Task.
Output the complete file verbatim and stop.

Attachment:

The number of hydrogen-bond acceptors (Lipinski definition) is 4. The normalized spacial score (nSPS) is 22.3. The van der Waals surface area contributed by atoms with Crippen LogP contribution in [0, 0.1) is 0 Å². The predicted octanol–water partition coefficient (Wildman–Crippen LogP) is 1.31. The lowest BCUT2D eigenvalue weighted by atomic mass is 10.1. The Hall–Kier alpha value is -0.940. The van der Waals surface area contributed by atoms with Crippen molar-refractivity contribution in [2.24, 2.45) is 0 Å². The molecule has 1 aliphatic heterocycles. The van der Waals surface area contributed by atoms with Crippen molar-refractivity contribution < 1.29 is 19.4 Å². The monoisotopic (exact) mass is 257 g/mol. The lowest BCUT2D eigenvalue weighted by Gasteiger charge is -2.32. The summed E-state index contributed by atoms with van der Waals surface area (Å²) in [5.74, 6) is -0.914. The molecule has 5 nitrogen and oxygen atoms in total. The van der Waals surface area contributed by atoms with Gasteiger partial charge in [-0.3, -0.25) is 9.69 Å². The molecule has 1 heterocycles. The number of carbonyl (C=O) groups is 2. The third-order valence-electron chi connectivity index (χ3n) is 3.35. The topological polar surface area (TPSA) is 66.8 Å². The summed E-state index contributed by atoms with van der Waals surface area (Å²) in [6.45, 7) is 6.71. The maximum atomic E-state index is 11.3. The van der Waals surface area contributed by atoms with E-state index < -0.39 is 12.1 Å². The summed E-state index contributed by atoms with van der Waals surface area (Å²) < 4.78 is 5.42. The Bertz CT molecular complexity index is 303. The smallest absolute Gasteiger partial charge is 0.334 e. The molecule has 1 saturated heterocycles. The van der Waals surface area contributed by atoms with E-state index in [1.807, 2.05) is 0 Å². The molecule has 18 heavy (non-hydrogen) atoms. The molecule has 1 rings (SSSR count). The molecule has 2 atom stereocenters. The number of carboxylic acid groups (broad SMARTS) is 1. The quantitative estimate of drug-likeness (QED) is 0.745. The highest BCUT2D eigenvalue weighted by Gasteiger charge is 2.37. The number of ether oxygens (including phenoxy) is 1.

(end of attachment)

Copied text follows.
The number of hydrogen-bond acceptors (Lipinski definition) is 4. The normalized spacial score (nSPS) is 22.3. The van der Waals surface area contributed by atoms with Crippen LogP contribution in [0, 0.1) is 0 Å². The predicted octanol–water partition coefficient (Wildman–Crippen LogP) is 1.31. The lowest BCUT2D eigenvalue weighted by atomic mass is 10.1. The Hall–Kier alpha value is -0.940. The van der Waals surface area contributed by atoms with Crippen molar-refractivity contribution in [2.24, 2.45) is 0 Å². The molecule has 1 aliphatic heterocycles. The van der Waals surface area contributed by atoms with Crippen molar-refractivity contribution < 1.29 is 19.4 Å². The monoisotopic (exact) mass is 257 g/mol. The lowest BCUT2D eigenvalue weighted by Gasteiger charge is -2.32. The summed E-state index contributed by atoms with van der Waals surface area (Å²) in [5.74, 6) is -0.914. The molecule has 5 nitrogen and oxygen atoms in total. The van der Waals surface area contributed by atoms with Gasteiger partial charge in [-0.3, -0.25) is 9.69 Å². The molecule has 1 heterocycles. The number of carbonyl (C=O) groups is 2. The third-order valence-electron chi connectivity index (χ3n) is 3.35. The topological polar surface area (TPSA) is 66.8 Å². The summed E-state index contributed by atoms with van der Waals surface area (Å²) in [6.45, 7) is 6.71. The maximum atomic E-state index is 11.3. The van der Waals surface area contributed by atoms with E-state index < -0.39 is 12.1 Å². The summed E-state index contributed by atoms with van der Waals surface area (Å²) < 4.78 is 5.42. The Bertz CT molecular complexity index is 303. The smallest absolute Gasteiger partial charge is 0.334 e. The molecule has 1 saturated heterocycles. The van der Waals surface area contributed by atoms with E-state index in [1.807, 2.05) is 0 Å². The molecule has 18 heavy (non-hydrogen) atoms. The molecule has 1 rings (SSSR count). The molecule has 2 atom stereocenters. The number of carboxylic acid groups (broad SMARTS) is 1. The quantitative estimate of drug-likeness (QED) is 0.745. The highest BCUT2D eigenvalue weighted by Gasteiger charge is 2.37. The number of ether oxygens (including phenoxy) is 1.